Improving avocado orchard productivity through disease management (AV16007)
What’s it all about?
Beginning December 2017, this investment is identifying strategies to minimise the effects of key diseases in avocado orchards and in fruit as it progresses through the supply chain – helping the avocado industry increase orchard productivity and fruit quality.
The project has a focus on diseases and issues including…
- Phytophthora root rot
- Phellinus brown root rot
- Nectriaceous black root rot
- Stem end rot
- Branch and graft dieback.
The dedicated Phytophthora component involves the work of a Murdoch University team, whose work includes a closer look at phosphite treatments, including the issue of residues, potential for Phytophthora pathogens to develop tolerance, alternatives and more.
The project’s work links in with other Hort Innovation Avocado Fund investments including Avocado industry biosecurity capacity building (AV16010).
The researchers report progress in the following areas:
Phytophthora root rot
Monitoring fruit from commercial blocks across Australia for phosphite residues is complete, demonstrating that higher residues are associated with increased applications of phosphonic acid.
Field trials with mulches, soil amendments and new chemistry are progressing. Data on fruit, leaf and pulp nutrient analyses and postharvest disease severity has been collected.
The Brassica biofumigation trial was completed, with inconclusive results into the effects of planting biofumigant species prior to replanting with avocado. However, the trial demonstrated that covering replant sites with black builders’ plastic for three weeks significantly improved the establishment of new trees where there was high Phytophthora cinnamomi infestation.
Phellinus brown root rot
A trial at Maleny, south east Queensland, was established with Trichoderma sprays applied in summer 2018/19 and 2019/20. This does not appear to be a promising treatment, as trees with existing infection have died.
Nectriaceous black root rot
Glasshouse trials confirmed that Mariannea spp. are not pathogenic on avocado. Some preliminary trials were completed, with further investigation required. The assessment of fungicides with post-infection efficacy should be completed in 2020.
Stem end rot
The testing of several isolates for their relative ability to cause stem end rot on fruit will be undertaken in the second half of 2020.
Branch and Graft dieback
Glasshouse trials demonstrated that some species (eg. Neofusicoccum parvum) cause more severe dieback than others, with a preliminary experiment identifying pruning wound treatments that reduce dieback severity. This experiment will be repeated, and the option to evaluate under field conditions will be reviewed.
Fruit quality is a component of the field trials mentioned above. Several isolates of Colletotrichum, Neofusicoccum, Lasiodiplodia and others were collected from fruit, branch dieback, cankers and other symptoms, from most growing regions. These isolates have been stored and will be analysed in coming months.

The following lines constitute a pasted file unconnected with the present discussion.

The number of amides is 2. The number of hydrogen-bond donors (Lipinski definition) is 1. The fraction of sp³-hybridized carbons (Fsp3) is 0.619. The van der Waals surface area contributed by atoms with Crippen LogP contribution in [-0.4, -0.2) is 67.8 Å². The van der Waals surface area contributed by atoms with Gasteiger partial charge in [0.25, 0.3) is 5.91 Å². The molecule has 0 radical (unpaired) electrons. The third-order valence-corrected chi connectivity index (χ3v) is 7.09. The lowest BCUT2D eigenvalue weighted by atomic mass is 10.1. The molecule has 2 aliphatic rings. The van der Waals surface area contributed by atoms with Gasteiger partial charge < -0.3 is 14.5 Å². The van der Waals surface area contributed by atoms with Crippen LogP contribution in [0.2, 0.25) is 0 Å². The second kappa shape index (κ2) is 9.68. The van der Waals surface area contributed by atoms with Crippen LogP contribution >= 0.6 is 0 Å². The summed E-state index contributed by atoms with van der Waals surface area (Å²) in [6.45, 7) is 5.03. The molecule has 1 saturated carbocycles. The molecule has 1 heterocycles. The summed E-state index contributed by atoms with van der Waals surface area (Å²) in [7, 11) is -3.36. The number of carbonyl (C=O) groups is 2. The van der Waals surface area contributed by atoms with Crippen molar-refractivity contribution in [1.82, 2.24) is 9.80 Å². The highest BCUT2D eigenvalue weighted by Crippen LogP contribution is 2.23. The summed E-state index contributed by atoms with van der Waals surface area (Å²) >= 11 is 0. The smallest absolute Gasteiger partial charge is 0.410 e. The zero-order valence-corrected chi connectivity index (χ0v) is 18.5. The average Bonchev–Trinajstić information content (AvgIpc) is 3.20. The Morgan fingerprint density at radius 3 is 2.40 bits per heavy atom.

Read about Improving avocado fruit quality: evaluation of post-harvest treatments on page 58 of Talking Avocados, Autumn 2020 edition.
The researchers report progress in the following areas…
Phosphonate treatments and residue monitoring
Levels of phosphonate residue in fruit have been measured using fruit from 40 blocks (35 Hass and 5 Shepard) across Australia. None of the fruit exceeded the temporary maximum residue limit for fruit marketed in Australia. Most samples had residues between 20 and 100 mg/kg, with three samples having less than 20 mg and five blocks with over 150 mg.
The data indicates that for some blocks, applications of phosphonate may be occurring too early. This can result in more phosphonate accumulation in fruit and less in roots than is desirable. It also suggests that summer applications may contribute to residues when fruit are in the strong development phase.
Pre-plant treatment trials
Initial results are available from the field trials testing pre-plant biofumigants (Caliente, BQ Mulch, plus chicken manure) in a commercial avocado orchard with high natural Phytophthora cinnamomi infestation. Plots were replanted with Hass on Reed nursery stock four weeks after incorporation and some plots were covered in black plastic. Monthly tree health assessments showed no significant differences between biofumigants, but trees in the plots covered with black plastic were significantly healthier than those in the uncovered plots. Soil samples collected immediately prior to replanting showed covered plots had significantly higher levels of many nutrients including nitrate, ammonium, manganese, sulphur, chloride, magnesium and potassium.
Project team members continue to respond to enquiries from growers, orchard managers, nursery operators, agronomists and extension specialists. Verticillium wilt was a significant problem for many growers in WA in summer 2019 so the researchers investigated. Verticillium dahliae was confirmed as the causal pathogen, and researchers provided advice for growers.
Testing P. cinnamomi for resistance to phosphite
The team at Murdoch University is working to confirm that some P cinnamomi isolates are becoming resistant to phosphite. Their trial involving 600 trees exposed to variants of the disease will yield results in a few months.
The team is developing a new way to determine phosphite concentrations in plant tissues, and is carrying out work to find out the concentrations of phosphite required in roots to protect them from infection and colonisation by P. cinnamomi.
650 avocado seeds (cv Reed) were sown in April 2019 to provide plants for future aspects of the research.
- Read about Verticillium wilt in avocado, which has been a problem in Western Australia this summer in this article on the Avocados Australia website.